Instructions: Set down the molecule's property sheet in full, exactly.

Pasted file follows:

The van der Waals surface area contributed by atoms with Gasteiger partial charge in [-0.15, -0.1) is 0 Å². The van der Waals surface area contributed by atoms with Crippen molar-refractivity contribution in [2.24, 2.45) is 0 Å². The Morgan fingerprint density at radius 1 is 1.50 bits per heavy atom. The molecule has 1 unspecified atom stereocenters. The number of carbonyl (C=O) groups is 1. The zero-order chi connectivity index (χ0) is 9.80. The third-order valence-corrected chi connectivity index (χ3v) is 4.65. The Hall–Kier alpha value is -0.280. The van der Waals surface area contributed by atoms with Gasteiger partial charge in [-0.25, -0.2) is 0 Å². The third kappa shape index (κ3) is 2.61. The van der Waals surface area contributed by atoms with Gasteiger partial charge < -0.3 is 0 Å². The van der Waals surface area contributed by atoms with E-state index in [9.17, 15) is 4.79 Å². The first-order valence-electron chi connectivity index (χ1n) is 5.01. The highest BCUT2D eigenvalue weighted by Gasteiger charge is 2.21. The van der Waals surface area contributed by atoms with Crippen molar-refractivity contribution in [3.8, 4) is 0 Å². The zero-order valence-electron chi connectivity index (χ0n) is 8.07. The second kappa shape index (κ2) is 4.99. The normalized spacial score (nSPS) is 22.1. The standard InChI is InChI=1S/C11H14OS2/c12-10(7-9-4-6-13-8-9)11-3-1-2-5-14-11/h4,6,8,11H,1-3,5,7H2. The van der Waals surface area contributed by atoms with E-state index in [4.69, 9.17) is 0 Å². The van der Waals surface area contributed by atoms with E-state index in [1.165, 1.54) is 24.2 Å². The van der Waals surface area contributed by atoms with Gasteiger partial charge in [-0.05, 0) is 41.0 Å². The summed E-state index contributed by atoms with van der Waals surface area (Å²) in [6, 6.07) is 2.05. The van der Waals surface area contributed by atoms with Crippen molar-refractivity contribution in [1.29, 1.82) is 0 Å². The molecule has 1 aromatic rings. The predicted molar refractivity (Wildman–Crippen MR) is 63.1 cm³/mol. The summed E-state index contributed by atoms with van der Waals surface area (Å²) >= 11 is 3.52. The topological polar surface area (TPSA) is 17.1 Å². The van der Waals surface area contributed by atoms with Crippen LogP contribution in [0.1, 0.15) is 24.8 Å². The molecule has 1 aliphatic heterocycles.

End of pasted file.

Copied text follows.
The van der Waals surface area contributed by atoms with Gasteiger partial charge in [-0.15, -0.1) is 0 Å². The van der Waals surface area contributed by atoms with Crippen molar-refractivity contribution in [2.24, 2.45) is 0 Å². The Morgan fingerprint density at radius 1 is 1.50 bits per heavy atom. The molecule has 1 unspecified atom stereocenters. The number of carbonyl (C=O) groups is 1. The zero-order chi connectivity index (χ0) is 9.80. The third-order valence-corrected chi connectivity index (χ3v) is 4.65. The Hall–Kier alpha value is -0.280. The van der Waals surface area contributed by atoms with Gasteiger partial charge in [-0.25, -0.2) is 0 Å². The third kappa shape index (κ3) is 2.61. The van der Waals surface area contributed by atoms with Gasteiger partial charge < -0.3 is 0 Å². The van der Waals surface area contributed by atoms with E-state index in [9.17, 15) is 4.79 Å². The first-order valence-electron chi connectivity index (χ1n) is 5.01. The highest BCUT2D eigenvalue weighted by Gasteiger charge is 2.21. The van der Waals surface area contributed by atoms with Crippen molar-refractivity contribution in [3.8, 4) is 0 Å². The zero-order valence-electron chi connectivity index (χ0n) is 8.07. The second kappa shape index (κ2) is 4.99. The normalized spacial score (nSPS) is 22.1. The standard InChI is InChI=1S/C11H14OS2/c12-10(7-9-4-6-13-8-9)11-3-1-2-5-14-11/h4,6,8,11H,1-3,5,7H2. The van der Waals surface area contributed by atoms with E-state index in [4.69, 9.17) is 0 Å². The van der Waals surface area contributed by atoms with E-state index in [1.165, 1.54) is 24.2 Å². The van der Waals surface area contributed by atoms with Gasteiger partial charge in [-0.05, 0) is 41.0 Å². The summed E-state index contributed by atoms with van der Waals surface area (Å²) in [6, 6.07) is 2.05. The van der Waals surface area contributed by atoms with Crippen molar-refractivity contribution in [1.29, 1.82) is 0 Å². The molecule has 1 aromatic rings. The predicted molar refractivity (Wildman–Crippen MR) is 63.1 cm³/mol. The summed E-state index contributed by atoms with van der Waals surface area (Å²) >= 11 is 3.52. The topological polar surface area (TPSA) is 17.1 Å². The van der Waals surface area contributed by atoms with Crippen LogP contribution in [0.1, 0.15) is 24.8 Å². The molecule has 1 aliphatic heterocycles.